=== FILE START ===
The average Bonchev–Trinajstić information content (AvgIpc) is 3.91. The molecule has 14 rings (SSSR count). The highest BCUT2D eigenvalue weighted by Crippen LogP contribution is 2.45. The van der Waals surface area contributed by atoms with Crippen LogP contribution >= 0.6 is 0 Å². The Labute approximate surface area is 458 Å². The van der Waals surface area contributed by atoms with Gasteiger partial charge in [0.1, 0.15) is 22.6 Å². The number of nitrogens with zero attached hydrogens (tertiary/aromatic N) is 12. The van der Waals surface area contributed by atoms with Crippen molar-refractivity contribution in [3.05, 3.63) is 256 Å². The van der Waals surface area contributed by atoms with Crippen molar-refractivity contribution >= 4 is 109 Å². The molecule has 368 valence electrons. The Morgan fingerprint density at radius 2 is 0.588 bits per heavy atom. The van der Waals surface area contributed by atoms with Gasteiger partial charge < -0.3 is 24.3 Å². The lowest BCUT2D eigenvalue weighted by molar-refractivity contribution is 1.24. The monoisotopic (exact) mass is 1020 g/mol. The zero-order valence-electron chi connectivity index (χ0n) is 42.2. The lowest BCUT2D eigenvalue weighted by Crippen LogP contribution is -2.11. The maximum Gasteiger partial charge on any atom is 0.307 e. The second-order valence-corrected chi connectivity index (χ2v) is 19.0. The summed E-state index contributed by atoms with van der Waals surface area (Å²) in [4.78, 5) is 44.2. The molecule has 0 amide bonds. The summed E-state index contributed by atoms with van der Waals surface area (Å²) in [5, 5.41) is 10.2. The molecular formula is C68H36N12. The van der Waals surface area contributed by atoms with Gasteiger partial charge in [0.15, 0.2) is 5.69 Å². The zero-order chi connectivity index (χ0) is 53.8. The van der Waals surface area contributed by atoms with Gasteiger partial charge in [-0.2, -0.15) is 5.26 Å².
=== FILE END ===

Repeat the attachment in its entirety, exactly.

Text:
The average Bonchev–Trinajstić information content (AvgIpc) is 3.91. The molecule has 14 rings (SSSR count). The highest BCUT2D eigenvalue weighted by Crippen LogP contribution is 2.45. The van der Waals surface area contributed by atoms with Crippen LogP contribution >= 0.6 is 0 Å². The Labute approximate surface area is 458 Å². The van der Waals surface area contributed by atoms with Gasteiger partial charge in [0.1, 0.15) is 22.6 Å². The number of nitrogens with zero attached hydrogens (tertiary/aromatic N) is 12. The van der Waals surface area contributed by atoms with Crippen molar-refractivity contribution in [3.05, 3.63) is 256 Å². The van der Waals surface area contributed by atoms with Crippen molar-refractivity contribution >= 4 is 109 Å². The molecule has 368 valence electrons. The Morgan fingerprint density at radius 2 is 0.588 bits per heavy atom. The van der Waals surface area contributed by atoms with Gasteiger partial charge < -0.3 is 24.3 Å². The lowest BCUT2D eigenvalue weighted by molar-refractivity contribution is 1.24. The monoisotopic (exact) mass is 1020 g/mol. The zero-order valence-electron chi connectivity index (χ0n) is 42.2. The lowest BCUT2D eigenvalue weighted by Crippen LogP contribution is -2.11. The maximum Gasteiger partial charge on any atom is 0.307 e. The second-order valence-corrected chi connectivity index (χ2v) is 19.0. The summed E-state index contributed by atoms with van der Waals surface area (Å²) in [4.78, 5) is 44.2. The molecule has 0 amide bonds. The summed E-state index contributed by atoms with van der Waals surface area (Å²) in [5, 5.41) is 10.2. The molecular formula is C68H36N12. The van der Waals surface area contributed by atoms with Gasteiger partial charge in [0.15, 0.2) is 5.69 Å². The zero-order chi connectivity index (χ0) is 53.8. The van der Waals surface area contributed by atoms with Gasteiger partial charge in [-0.2, -0.15) is 5.26 Å².